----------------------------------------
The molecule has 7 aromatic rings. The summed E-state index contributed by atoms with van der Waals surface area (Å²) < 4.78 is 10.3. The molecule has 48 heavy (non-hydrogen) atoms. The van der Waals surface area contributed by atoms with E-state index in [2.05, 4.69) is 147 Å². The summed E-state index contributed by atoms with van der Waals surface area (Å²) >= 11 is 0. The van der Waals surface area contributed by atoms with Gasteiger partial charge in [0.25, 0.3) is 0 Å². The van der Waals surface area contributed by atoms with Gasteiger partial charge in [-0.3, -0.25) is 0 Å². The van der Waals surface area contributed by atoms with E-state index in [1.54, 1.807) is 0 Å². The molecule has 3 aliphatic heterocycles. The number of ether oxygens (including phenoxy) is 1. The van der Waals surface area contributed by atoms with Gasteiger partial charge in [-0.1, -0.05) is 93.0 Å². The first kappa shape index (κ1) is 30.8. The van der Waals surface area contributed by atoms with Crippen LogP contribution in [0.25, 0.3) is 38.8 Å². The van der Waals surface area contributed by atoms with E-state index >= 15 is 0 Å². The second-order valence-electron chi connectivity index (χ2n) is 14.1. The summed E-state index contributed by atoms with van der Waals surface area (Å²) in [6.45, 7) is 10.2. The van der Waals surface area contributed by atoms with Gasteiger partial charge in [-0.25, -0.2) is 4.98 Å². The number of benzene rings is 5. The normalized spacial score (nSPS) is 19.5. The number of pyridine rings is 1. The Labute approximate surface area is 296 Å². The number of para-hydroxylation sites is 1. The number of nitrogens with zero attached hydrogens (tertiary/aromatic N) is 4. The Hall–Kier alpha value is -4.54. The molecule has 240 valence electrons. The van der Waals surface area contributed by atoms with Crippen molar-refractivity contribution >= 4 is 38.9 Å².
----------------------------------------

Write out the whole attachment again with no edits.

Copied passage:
The molecule has 7 aromatic rings. The summed E-state index contributed by atoms with van der Waals surface area (Å²) < 4.78 is 10.3. The molecule has 48 heavy (non-hydrogen) atoms. The van der Waals surface area contributed by atoms with E-state index in [2.05, 4.69) is 147 Å². The summed E-state index contributed by atoms with van der Waals surface area (Å²) >= 11 is 0. The van der Waals surface area contributed by atoms with Gasteiger partial charge in [0.25, 0.3) is 0 Å². The van der Waals surface area contributed by atoms with Gasteiger partial charge in [-0.3, -0.25) is 0 Å². The van der Waals surface area contributed by atoms with E-state index in [1.54, 1.807) is 0 Å². The molecule has 3 aliphatic heterocycles. The number of ether oxygens (including phenoxy) is 1. The van der Waals surface area contributed by atoms with Gasteiger partial charge in [-0.1, -0.05) is 93.0 Å². The first kappa shape index (κ1) is 30.8. The van der Waals surface area contributed by atoms with Crippen LogP contribution in [0.25, 0.3) is 38.8 Å². The van der Waals surface area contributed by atoms with E-state index >= 15 is 0 Å². The second-order valence-electron chi connectivity index (χ2n) is 14.1. The summed E-state index contributed by atoms with van der Waals surface area (Å²) in [6.45, 7) is 10.2. The van der Waals surface area contributed by atoms with Gasteiger partial charge in [-0.25, -0.2) is 4.98 Å². The number of benzene rings is 5. The normalized spacial score (nSPS) is 19.5. The number of pyridine rings is 1. The Labute approximate surface area is 296 Å². The number of para-hydroxylation sites is 1. The number of nitrogens with zero attached hydrogens (tertiary/aromatic N) is 4. The Hall–Kier alpha value is -4.54. The molecule has 240 valence electrons. The van der Waals surface area contributed by atoms with Crippen molar-refractivity contribution >= 4 is 38.9 Å².